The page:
American Victorian Architecture, Homes From 1840 to 1900

Facts and Photos for America's Favorite Homes From the Industrial Age

Oh, those amazing builders of Victorian homes! Born during the Industrial Revolution, these designers embraced new materials and technologies to create houses like no one had ever seen before. Mass-production and mass-transit (think railroads) made ornamental parts affordable. Victorian architects and builders applied decoration liberally, combining features borrowed from many different eras with flourishes from their own imaginations.

When you look at a house built during the Victorian era, you might see pediments characteristics of Greek Revival or balustrades moved from a Beaux Arts style. You may see dormers and other Colonial Revival details. You may also see medieval ideas such as Gothic windows and exposed trusses. And, of course, you'll find lots of brackets, spindles, scrollwork and other machine-made building parts.

So it happens that there's not just one Victorian-era style, but many, each with its own unique array of features. The Victorian Era is a time period, marking the reign of England's Queen Victoria from 1837 to 1901. It is an era that became a style, and here are a few of the most popular—known collectively as Victorian architecture.

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Italianate Style

Italianate Lewis House in Upstate New York
Italianate Lewis House in Upstate New York. Photo of Italianate Style House © Jackie Craven

During the 1840s when the Victorian era was just gearing up, Italianate style houses became the hot new trend. The style spread quickly across the United States of America via widely-published pattern books. With low roofs, wide eaves, and ornamental brackets, Victorian Italianate houses suggest an Italian Renaissance villa. Some even sport a romantic cupola on the roof.

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Gothic Revival Style

The 1855 Gothic Revival W. S. Pendleton House, 22 Pendleton Place, Staten Island, New York
The 1855 Gothic Revival W. S. Pendleton House, 22 Pendleton Place, Staten Island, New York. Photo by Emilio Guerra / Moment / Getty Images

Medieval architecture and the great cathedrals of the Gothic age inspired all sorts of flourishes during the Victorian era. Builders gave houses arches, pointed windows, and other elements borrowed from the Middle Ages. Some Victorian Gothic Revival homes are grand stone buildings like miniature castles. Others are rendered in wood. Small wooden cottages with Gothic Revival features are called Carpenter Gothic and are very popular even today.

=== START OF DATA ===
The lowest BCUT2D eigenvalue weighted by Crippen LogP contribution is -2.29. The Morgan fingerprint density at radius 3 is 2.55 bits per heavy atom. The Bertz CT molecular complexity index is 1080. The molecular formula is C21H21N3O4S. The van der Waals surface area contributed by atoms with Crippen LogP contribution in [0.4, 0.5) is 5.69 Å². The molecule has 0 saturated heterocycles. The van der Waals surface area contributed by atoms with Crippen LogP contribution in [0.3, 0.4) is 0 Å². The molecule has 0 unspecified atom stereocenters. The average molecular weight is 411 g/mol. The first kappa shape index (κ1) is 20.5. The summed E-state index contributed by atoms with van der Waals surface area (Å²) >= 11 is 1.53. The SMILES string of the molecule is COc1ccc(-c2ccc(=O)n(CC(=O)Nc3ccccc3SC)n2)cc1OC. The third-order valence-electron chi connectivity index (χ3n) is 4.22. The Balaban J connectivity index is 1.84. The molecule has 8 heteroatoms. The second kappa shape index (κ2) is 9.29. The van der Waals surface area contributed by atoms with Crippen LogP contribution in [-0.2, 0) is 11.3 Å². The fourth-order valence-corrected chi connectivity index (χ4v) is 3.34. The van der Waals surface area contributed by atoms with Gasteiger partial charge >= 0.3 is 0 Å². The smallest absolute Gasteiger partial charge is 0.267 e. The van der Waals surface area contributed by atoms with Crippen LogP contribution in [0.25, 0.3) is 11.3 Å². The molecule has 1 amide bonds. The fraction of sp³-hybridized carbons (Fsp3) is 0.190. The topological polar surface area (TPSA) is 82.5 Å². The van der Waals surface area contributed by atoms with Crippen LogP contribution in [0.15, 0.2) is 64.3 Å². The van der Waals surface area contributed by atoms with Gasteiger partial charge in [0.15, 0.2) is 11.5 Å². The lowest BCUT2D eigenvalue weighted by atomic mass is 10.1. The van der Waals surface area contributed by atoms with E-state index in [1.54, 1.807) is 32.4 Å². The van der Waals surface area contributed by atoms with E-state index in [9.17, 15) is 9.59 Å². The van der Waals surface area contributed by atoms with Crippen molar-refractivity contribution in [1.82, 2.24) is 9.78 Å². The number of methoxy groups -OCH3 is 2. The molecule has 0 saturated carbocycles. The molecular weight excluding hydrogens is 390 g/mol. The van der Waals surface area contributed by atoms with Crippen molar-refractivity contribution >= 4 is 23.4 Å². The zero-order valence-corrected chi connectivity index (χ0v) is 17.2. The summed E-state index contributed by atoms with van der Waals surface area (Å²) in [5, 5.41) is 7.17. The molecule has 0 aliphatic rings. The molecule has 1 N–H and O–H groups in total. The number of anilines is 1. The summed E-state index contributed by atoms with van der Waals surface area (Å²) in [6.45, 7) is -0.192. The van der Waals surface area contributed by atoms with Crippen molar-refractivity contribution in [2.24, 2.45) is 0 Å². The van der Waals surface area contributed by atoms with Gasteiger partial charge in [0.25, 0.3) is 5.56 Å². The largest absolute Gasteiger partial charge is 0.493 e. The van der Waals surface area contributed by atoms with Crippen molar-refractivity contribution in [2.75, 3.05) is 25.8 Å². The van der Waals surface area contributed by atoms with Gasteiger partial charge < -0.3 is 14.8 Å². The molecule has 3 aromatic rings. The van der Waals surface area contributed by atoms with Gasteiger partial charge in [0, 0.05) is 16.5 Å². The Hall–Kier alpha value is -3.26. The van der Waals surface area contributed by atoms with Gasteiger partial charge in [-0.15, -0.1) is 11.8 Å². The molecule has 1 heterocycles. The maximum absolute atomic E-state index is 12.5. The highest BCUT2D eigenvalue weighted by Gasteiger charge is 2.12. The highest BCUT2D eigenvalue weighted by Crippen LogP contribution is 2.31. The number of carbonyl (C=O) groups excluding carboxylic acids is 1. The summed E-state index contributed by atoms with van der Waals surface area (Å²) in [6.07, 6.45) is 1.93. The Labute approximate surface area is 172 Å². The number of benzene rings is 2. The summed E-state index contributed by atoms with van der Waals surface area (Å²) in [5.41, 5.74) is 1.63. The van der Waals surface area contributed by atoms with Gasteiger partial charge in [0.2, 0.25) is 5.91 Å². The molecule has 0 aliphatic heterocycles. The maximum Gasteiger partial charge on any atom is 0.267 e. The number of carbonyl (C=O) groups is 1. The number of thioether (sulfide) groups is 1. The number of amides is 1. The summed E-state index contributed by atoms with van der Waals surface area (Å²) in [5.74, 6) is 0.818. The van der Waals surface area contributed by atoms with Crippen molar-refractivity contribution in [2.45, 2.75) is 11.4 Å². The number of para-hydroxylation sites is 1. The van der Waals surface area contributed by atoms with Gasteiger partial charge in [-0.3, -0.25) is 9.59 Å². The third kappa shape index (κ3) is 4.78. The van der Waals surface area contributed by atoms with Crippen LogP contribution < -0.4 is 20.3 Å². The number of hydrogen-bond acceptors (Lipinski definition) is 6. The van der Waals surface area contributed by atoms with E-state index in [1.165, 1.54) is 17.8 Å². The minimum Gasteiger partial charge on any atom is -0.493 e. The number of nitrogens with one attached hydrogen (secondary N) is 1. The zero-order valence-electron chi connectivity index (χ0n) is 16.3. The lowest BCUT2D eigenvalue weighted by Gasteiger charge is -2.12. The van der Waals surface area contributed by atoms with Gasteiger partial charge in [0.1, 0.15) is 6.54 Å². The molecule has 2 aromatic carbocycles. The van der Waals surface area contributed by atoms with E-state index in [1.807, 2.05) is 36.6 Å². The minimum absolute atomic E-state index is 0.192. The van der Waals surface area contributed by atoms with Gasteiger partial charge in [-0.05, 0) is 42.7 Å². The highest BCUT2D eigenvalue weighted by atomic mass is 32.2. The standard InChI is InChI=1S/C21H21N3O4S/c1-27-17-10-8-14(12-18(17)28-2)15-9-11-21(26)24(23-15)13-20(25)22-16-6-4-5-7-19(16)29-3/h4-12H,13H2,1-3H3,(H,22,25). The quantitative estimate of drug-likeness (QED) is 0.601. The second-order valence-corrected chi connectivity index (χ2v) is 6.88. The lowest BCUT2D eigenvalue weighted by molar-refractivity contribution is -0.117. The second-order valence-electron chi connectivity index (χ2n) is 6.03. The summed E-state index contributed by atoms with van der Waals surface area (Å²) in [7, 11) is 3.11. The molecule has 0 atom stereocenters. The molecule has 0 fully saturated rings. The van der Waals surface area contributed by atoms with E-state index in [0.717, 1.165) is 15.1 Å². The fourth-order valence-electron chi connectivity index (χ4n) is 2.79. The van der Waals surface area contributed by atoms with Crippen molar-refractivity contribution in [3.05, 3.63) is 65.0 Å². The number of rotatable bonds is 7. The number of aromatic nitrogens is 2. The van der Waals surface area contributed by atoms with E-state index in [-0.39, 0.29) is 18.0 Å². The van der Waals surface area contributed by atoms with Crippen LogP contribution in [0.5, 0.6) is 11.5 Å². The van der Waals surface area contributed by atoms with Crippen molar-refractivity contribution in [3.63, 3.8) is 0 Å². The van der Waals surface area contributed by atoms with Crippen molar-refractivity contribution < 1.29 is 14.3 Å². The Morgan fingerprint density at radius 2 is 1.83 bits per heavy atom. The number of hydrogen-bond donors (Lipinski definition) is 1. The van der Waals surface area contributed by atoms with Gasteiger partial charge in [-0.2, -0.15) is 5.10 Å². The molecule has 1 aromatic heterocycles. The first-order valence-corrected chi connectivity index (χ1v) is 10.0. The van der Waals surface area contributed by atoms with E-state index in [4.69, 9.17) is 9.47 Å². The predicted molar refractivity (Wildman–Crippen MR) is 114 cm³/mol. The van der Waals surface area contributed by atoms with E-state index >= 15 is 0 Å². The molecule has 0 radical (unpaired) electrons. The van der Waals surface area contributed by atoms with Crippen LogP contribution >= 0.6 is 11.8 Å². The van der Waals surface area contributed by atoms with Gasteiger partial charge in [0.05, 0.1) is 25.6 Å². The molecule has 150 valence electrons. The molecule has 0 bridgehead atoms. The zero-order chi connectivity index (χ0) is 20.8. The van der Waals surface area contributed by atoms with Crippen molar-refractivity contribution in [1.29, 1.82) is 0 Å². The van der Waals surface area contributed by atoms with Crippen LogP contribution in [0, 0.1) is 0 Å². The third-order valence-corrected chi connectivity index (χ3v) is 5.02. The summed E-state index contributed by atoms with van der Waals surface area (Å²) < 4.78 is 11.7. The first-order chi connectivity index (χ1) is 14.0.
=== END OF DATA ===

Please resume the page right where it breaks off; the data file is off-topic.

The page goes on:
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Queen Anne Style

Albert H. Sears House, 1881, Plano, Illinois. Queen Anne, reigning style of the Victorian era, with characteristic round tower
Albert H. Sears House, 1881, Plano, Illinois. Photo ©Teemu008,, CC BY-SA 2.0 (cropped)

Towers, turrets, and rounded porches give Queen Anne architecture regal airs. But the style has nothing to do with British royalty, and Queen Anne houses do not resemble buildings from the medieval times of the English Queen Anne. Instead, Queen Anne architecture expresses the exuberance and inventiveness of industrial-age builders. Study the style and you'll discover several different sub-types, proving that there's no end to the variety of the Queen Anne style.

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Folk Victorian Style

A blue-colored Folk Victorian style home in Middletown, Virginia
A Folk Victorian style home in Middletown, Virginia. Photo ©AgnosticPreachersKid via Wikimedia Commons, Creative Commons Attribution-ShareAlike 4.0 International (CC BY-SA 4.0) (cropped)

Folk Victorian is a generic, vernacular Victorian style. Builders added spindles or Gothic windows to simple square and L-shaped buildings. A creative carpenter with a newly-invented jigsaw may have created complicated trim, but look beyond the fancy dressing and you'll see a no-nonsense farmhouse right there beyond architectural detail.

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Shingle Style